terrigenous sediment


Also found in: Wikipedia.

terrigenous sediment

[tə′rij·ə·nəs ′sed·ə·mənt]
(geology)
Shallow marine sedimentary deposits composed of eroded terrestrial material.
McGraw-Hill Dictionary of Scientific & Technical Terms, 6E, Copyright © 2003 by The McGraw-Hill Companies, Inc.
References in periodicals archive ?
Terrigenous sediment supply along the Chilean continental margin: modern regional patterns of texture and composition.
`Great Barrier Reef: Terrigenous Sediment Flux and Human Impacts proceedings' (Eds P Larcombe, K Woolfe), pp 67-73 (CRC Reef Research Centre, James Crook University, Townsville: Qld)
In transform convergent settings, most of the terrigenous sediment is trapped in the nearshore sedimentary basins, leaving the offshore basins to contain thinner layers of mostly biogenic sedimentation.
The low influx of terrigenous sediments helped in carbonate deposition in the form of Zaluch group (Mertmann, 2003).
The Upper Ordovician series (from Chertovskian to Burian regional stages) by contrast has been described as represented by a succession of cool-water carbonates dominated by bioclastic wackestone and packstone beds intercalated with fine-grained terrigenous sediments (Dronov et al.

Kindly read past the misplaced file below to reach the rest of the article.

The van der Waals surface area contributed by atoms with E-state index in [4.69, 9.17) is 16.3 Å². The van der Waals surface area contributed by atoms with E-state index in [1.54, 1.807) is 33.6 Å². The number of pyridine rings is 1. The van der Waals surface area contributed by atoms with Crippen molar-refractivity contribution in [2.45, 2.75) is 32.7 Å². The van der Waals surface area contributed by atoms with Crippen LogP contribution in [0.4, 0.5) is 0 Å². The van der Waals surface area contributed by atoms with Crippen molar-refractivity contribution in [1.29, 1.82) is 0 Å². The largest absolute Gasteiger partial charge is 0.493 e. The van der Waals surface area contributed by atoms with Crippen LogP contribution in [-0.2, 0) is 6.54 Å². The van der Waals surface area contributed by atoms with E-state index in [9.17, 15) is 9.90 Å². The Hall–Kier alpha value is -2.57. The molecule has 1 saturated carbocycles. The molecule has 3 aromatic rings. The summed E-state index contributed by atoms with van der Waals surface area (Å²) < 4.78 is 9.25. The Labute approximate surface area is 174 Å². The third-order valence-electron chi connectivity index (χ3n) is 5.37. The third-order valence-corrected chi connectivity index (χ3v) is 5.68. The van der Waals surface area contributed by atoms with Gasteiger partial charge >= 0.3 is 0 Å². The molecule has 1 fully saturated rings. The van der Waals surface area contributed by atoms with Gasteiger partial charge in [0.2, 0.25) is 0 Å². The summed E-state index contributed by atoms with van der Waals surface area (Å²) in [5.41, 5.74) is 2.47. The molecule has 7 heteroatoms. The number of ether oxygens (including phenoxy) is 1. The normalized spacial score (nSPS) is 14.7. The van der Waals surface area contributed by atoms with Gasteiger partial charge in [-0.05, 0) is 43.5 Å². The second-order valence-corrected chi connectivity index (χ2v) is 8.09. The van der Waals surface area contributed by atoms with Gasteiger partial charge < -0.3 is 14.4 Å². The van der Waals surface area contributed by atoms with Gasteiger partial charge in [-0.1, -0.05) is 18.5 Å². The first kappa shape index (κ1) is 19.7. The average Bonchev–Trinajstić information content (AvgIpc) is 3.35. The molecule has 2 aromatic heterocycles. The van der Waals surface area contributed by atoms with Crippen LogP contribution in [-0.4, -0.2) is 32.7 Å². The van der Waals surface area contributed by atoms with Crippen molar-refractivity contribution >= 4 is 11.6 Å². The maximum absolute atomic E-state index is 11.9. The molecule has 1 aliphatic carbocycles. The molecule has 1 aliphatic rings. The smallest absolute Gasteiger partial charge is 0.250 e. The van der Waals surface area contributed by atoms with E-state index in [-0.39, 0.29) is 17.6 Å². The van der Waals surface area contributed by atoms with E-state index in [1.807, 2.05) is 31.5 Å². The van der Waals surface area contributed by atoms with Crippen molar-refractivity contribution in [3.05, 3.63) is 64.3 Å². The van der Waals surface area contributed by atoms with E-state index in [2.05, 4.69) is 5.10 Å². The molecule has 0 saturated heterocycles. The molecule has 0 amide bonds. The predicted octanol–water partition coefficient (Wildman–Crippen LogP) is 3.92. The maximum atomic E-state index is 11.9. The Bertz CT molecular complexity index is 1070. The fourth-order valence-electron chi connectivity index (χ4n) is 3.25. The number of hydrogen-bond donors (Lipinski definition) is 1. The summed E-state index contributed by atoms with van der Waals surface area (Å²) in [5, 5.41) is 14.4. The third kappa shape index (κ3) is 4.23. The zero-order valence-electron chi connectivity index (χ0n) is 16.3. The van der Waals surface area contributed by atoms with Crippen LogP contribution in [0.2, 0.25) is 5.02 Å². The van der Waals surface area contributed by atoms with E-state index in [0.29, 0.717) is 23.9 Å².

A vast amount of terrigenous sediments is known to exist in the North Sea with an area of 100,000 [km.sup.2] [32].
His study focused on four types of sediments, namely, calcareous and siliceous oozes, pelagic clay, and terrigenous sediments. He then derived a regression function for each sediment type, but he emphasized that these density models should not be used for sediment depths greater than those indicated in his tables and figures (500 m for calcareous ooze, 250 m for radiolarian ooze, 300 m for pelagic clay, 500 m for diatomaceous ooze, and 1300 m for terrigenous sediments).
Since the majority of anthropogenic contaminants are derived from the mainland they may be used to track recent input of terrigenous sediments and to identify the main depocentres of recent sediments.
The exploration licenses cover areas that include occurrences of Lower Carboniferous Olonbulag terrigenous sediments that host coal seams.
This probing exercise demonstrated that the elongate rise was comprised solely of terrigenous sediments to a depth of 285 cm and the result of low-energy alluvial deposition.
The sites located off Galveston were typical of continental shelf and slope terrigenous sediments in the northwestern Gulf of Mexico.